One Health: The Evolving Paradigm to Boost India’s Healthcare Infrastructure
The World Health Organization, in collaboration with Food and Agriculture Organization (FAO), World Organization for Animal Health (OIE), United Nations Children’s Fund (UNICEF), United Nations System Influenza Coordination, and the World Bank developed the framework on 'One Health' in 2008 - to decrease the drastic impact of new diseases, and the ones that re-emerged.
One Health is an interdisciplinary solution - bolstered by government infrastructure, adequate healthcare financing and administration of the healthcare system. It is based on the integration of several agencies that are managed by different ministries, across both central and state governments. The establishment of a 'National Institute for One Health' is the tipping point for the initiative to elucidate the human health perspective into the manifesto of economically focused, socially adept and ecologically sustainable development.
In a joint endeavor by the Ministry of Health and Family Welfare, the Ministry of Agriculture and the Wildlife Institute of India, Government of India - the Roadmap to Combat Zoonoses in India (RCZI) initiative was established in June 2008. The framework highlights the need to measure the morbidity, mortality, and economic burden of zoonotic diseases and emphasizes the rationale for adopting a 'One Health' framework. It sheds light on the promotion of collaborative research to provide evidence, capacity building and health promotion. It also focuses on the need for an evidence-based forum to rightfully utilize existing data and for contacting relevant people with expertise in their subjects.
The Union Budget of 2021 specifically allocates a portion for 'One Health'. The Department of Biotechnology’s National Institute of Animal Biotechnology (NIAB), at Hyderabad, launched the Centre for One Health on November 3, 2020 with the manifesto “Animal health for Human Welfare”. The Indian Council of Medical Research has started out partnerships with agricultural universities.
Laboratory capacity is being increased throughout the country, expanding from the block level, to enable district level surveillance of microbial infections using the One Health methodology.
The OHCs can be visualized to evolve through three critical phases:
(i) history of 'One Health' activities in each individual state -- their strengths and limitations;
(ii) environment -- resource shortcomings and provisions for the stakeholders; and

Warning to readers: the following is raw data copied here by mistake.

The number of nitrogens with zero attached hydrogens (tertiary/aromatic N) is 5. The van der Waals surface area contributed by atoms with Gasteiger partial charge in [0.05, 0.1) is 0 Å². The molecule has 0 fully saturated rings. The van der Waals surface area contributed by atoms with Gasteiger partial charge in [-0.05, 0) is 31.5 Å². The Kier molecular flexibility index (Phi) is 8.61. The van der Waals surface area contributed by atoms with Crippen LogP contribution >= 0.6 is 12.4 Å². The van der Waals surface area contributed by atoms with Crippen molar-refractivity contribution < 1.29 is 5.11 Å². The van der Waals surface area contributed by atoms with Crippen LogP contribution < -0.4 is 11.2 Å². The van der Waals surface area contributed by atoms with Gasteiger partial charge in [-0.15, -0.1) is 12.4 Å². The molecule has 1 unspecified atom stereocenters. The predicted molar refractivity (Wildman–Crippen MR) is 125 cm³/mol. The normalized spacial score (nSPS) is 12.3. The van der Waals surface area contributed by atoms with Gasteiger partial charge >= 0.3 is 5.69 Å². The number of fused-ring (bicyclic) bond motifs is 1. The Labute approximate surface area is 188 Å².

(iii) relationship dynamics -- leadership of the endeavors and the stakeholders framing the problems.
Implementing a 'One Health' system consists of emphasizing the intersections of humans, domestic and wild animal populations as well as plants and ecosystems. A National Expert Group on One Health as a multi-sectoral transdisciplinary collaborative group, a National Institute of One Health at Nagpur, Maharashtra and Integrated Public Health Laboratories are the three contemporary policy initiatives responsible for popularizing 'One Health' in India. The logistical step forward for India to make the 'One Health' strategies functional will be the framing of One Health Committees (OHCs) at state and district levels with representation from district administration, public health including clinical medicine, veterinary and wildlife institutions as well as environmental health and private (including corporate) stakeholders.
The primary objectives of OHCs should include promotion of integrated disease surveillance for contagious and non-contagious conditions, prevention and response in terrestrial and aquatic animals including at intersections of domestic and wild species, humans, agriculture, animal husbandry and aquaculture and setting up a social determinant approach towards 'One Health'. It is important that attention is paid to the improvement of service programs for researchers and practitioners, constitution of policies on socio-economic determinants such as land use, water access, pollution, urban planning, industrial and domestic waste management and deforestation.
A comprehensive approach needs to be institutionalized through frontline/community health workers (ANMs and ASHAs), community-based animal health workers (para-veterinarians), forest officers and rangers, and farmers and domestic animal owners of all communities. Financial support and human resources ought to be provided through the National Health Mission (NHM) and the Prime Minister’s Atmanirbhar Swasth Bharat Yojana (PM-ASBY) schemes. A National Standing Committee on Zoonoses (NSCZ) coordinated by the Ministry of Health and Family Welfare is necessary to facilitate collaboration.
This article has been authored by Paridhi Puri.